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january february 2013January/February 2013

Table of Contents

This issue takes a look at the stunning visual effects from Life of Pi. Also featured are stories on ASC Honoree, Rodney Charters; music libraries featured in video games; and Taylor Hackford, producer-director of the recent hit, Parker. Finally, we visit the Southeast in Spotlight and see what's happening in Virginia, North Carolina, South Carolina, Georgia and Florida.

ASC Career Achievement in Television Honoree: Rodney Charters

ChartersWhen Rodney Charters, ASC, was growing up in New Zealand “Hollywood was so far away it was unimaginable.” But Charters, the latest recipient of the ASC Career Achievement in Television Award, eventually made his way to the production capital of the world where he earned Emmy nominations for his cinematography for the innovative series, 24; brought his talents to The PretenderRoswellShameless and now Dallas; and shot a roster of telefilms, including SounderA Ring of Endless Light and An American Girl on the Home Front

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Making Feature Film VFX Look as Easy as Pi

Life of Pi visual effectsIf watching Ang Lee’s Life of Pi was an extraordinary experience for moviegoers, imagine the challenge of creating many of the film’s amazing visual effects. “Ang blew W.C. Fields’ ‘never work with children or animals’ quote out of the water and stuck [stereo] 3D on it,” laughs Bill Westenhofer, VFX supervisor at Rhythm & Hues Studios (R&H), Los Angeles (

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Knowing the Score

musically Accentuating today’s video gamesThe next time you see a video game on the shelf at a retailer near you or on a PC or gaming console, it might be time to stop and consider the growing enormity of these projects.

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Taking the Non-traditional Route

ParkerFortunately for moviegoers, director Taylor Hackford (An Officer and a Gentleman, Against All Odds, White Nights, Dolores Claiborne, The Devil’s Advocate, Ray) only lasted two weeks in law school.

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Spotlight: Southeast Success Stories

southest film and tv productionIt would be a chicken-and-egg argument to determine which came first, Hollywood taking up residence in the Southeast or the Southeast sending enticing invitations with its growing infrastructure of studios, post facilities and rental houses. Either way, the evolution has been wondrous, profitable and entertaining. Thus, taking a different approach to our Spotlight coverage, Markee 2.0 is highlighting some of those studios, post facilities and rental businesses that help to create an endless array of television, film, commercial and marketing projects for clients all across the United States and around the world. There’s no doubt that the creativity and success of these companies will ensure the evolution continues.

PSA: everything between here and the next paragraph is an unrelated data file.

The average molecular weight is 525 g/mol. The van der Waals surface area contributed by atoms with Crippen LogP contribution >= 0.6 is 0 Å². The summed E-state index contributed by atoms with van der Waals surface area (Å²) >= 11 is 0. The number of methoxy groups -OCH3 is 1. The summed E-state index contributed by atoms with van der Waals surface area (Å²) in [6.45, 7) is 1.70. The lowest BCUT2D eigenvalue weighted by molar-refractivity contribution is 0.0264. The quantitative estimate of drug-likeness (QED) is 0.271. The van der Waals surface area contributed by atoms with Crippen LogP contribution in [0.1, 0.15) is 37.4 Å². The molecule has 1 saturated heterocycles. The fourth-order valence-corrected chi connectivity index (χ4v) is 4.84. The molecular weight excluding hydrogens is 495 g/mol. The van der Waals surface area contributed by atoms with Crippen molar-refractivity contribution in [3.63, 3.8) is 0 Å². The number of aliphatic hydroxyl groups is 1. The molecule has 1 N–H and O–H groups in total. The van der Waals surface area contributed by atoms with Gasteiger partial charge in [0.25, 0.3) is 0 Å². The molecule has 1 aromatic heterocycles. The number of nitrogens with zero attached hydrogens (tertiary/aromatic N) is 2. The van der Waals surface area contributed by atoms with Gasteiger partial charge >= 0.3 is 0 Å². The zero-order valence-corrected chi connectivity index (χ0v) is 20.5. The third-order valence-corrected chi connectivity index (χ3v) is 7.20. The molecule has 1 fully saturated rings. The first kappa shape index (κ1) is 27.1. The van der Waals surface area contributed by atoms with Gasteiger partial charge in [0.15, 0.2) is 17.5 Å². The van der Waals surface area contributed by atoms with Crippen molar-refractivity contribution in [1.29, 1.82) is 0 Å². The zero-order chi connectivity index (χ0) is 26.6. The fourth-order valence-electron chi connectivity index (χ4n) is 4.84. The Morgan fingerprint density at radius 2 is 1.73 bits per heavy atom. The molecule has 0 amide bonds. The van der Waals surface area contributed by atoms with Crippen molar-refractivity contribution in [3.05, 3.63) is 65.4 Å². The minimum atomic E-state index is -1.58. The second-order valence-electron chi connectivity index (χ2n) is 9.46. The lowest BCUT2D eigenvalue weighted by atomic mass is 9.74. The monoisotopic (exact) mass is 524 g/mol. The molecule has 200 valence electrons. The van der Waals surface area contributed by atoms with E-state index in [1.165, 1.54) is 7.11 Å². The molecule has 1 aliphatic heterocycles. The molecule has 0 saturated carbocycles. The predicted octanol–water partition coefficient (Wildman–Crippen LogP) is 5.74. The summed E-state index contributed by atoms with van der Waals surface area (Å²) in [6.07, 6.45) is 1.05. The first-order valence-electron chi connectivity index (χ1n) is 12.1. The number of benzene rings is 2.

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From the Editor: Southeast Success Stories

As a Georgia native and proud Southerner, I am thrilled at the thriving film, television and music production industry that has developed in the Southeast. As I have stated before in these pages, this region is many things to many people. To some, it is the heart of religious and political conservatism; to others, it is a growing economic force and the headquarters for many of the world’s largest companies. But to filmmakers, the Southeastern United States is a painterly landscape of white-sand beaches, majestic mountains, dense forests and foreboding swamplands that cannot be found anywhere else in the world.

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Making Commercials: Ring of Fire

Most car commercials put viewers to sleep. A car drives down the road, first in this direction, then in that direction. When viewers have seen the car from every angle, cut to the logo.

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Making TV: Making Grimm Faces

Marshall Adams shoots Wesen monsters. But he is not a Grimm. Working with visual effects experts, Grimm Cinematographer Marshall Adams, ASC, lensed eight of 15 episodes shot so far in the second season of NBC’s hit police drama with a monstrous twist. Cinematographer Eliot Rockett alternates with Adams and handled the other seven episodes. Rocket also shot four of the last nine episodes in season one, alternating with Cort Fey.

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Inside View: Douglas Sloan

Markee: What is the focus of Icontent?
Mr. Sloan: “My forte as a director is in the documentary realm, and our core strength as a company is storytelling. We were early pioneers of digital content and longer-form pieces and launched Icontent in 2001 to leverage our strength in that area and merge it with our TV commercial business. Icontent operates in parallel with the passion work I direct for Icontent Films.”

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